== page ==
Two clarifications by the International Maritime Organisation, IMO, have been issued that may go someway to enhancing safety during lifeboat drills, but…
First, there has been confusion about the use of slings, or fall preventer devices, during drills involved manned lifeboats. Some administrations have forcefully promoted their use in the past (See The Case of the Killer Catch in the Library) but there has been much footdragging in this critical issue until now.
An IMO clarification says: “The use of FPDs should be considered as an interim risk mitigation measure, only to be used in connection with existing on-load release hooks, at the discretion of the master, pending the wide implementation of improved hook designs with enhanced safety features. Member Governments are invited to use the annexed Guidelines when approving the use of fall preventer devices (FPDs), and to bring them to the attention of all parties concerned.”
It would appear that the intention is to ban the use of FPDs on vessels fitted with improved hook designs replacing those in current use. It is to be hoped that sufficient time will be allowed to elapse to ensure that any newly introduced on-load release hooks work as they are supposed to do.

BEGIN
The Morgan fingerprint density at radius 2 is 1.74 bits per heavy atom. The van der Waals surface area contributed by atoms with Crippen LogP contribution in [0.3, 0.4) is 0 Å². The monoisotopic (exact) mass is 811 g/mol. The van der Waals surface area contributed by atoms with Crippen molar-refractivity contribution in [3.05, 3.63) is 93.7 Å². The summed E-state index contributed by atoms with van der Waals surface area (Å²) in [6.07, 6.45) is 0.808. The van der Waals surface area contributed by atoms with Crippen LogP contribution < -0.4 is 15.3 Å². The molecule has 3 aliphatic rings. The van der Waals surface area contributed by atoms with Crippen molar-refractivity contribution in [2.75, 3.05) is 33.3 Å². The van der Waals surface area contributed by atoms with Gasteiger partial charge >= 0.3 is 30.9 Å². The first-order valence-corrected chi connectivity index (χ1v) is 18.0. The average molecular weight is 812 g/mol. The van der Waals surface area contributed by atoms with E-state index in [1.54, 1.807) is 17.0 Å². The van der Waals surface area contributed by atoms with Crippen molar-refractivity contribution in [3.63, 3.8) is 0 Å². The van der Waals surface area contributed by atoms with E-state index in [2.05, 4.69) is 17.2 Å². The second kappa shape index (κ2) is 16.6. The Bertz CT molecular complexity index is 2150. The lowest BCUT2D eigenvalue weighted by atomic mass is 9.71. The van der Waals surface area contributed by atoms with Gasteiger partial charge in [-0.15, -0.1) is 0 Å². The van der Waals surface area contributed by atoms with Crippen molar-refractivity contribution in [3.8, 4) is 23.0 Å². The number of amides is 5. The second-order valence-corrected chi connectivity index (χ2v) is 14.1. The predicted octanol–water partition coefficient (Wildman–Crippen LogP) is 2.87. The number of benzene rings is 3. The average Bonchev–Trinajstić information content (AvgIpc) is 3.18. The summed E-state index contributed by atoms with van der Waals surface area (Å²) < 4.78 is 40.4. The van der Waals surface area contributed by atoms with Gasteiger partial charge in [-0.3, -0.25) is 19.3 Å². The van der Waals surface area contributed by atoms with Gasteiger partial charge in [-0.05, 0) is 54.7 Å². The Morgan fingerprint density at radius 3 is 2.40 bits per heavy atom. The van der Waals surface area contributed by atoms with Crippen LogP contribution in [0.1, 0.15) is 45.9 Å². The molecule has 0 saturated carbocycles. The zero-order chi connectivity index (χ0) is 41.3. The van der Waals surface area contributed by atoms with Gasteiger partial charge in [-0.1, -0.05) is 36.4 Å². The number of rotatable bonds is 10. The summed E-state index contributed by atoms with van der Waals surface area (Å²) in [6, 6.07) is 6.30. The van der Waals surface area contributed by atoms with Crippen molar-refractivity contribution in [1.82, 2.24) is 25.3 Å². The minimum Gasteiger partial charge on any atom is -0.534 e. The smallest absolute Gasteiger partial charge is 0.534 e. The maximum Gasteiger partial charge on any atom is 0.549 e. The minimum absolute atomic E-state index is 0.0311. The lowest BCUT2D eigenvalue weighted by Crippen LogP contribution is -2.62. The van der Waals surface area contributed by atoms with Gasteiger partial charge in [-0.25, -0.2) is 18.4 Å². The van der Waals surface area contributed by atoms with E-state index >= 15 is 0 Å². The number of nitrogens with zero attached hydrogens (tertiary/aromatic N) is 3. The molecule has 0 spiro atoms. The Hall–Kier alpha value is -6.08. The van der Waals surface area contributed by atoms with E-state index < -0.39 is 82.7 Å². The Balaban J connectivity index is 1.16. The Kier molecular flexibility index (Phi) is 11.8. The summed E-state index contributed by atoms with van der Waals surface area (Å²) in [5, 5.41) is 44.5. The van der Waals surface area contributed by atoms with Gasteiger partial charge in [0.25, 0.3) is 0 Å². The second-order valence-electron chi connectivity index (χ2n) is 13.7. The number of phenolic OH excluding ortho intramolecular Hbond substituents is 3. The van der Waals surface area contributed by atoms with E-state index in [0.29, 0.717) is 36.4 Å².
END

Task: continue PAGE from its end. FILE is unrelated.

The second measure clarifies SOLAS regulation III/184.108.40.206 that, during launch for a drill in compliance with “the assigned operating crew should not be required to be on board lifeboats during launching, unless the master, taking into account all safety aspects, (decides) that the lifeboat should be launched with the assigned operating crew on board. “
Having the rescue boat standing-by in the water is certainly a good idea when undergoing a manned launch, of course. One issue is whether boarding the lifeboat once it’s in the water presents another layer of hazard.
So, before the drill, review what you’re going to do and what should happen and identify potential hazards, particularly if there has been any change in procedures.
One concern regarding unmanned launches is that seafarers may not get the experience they need to be confident in a real-incident launch.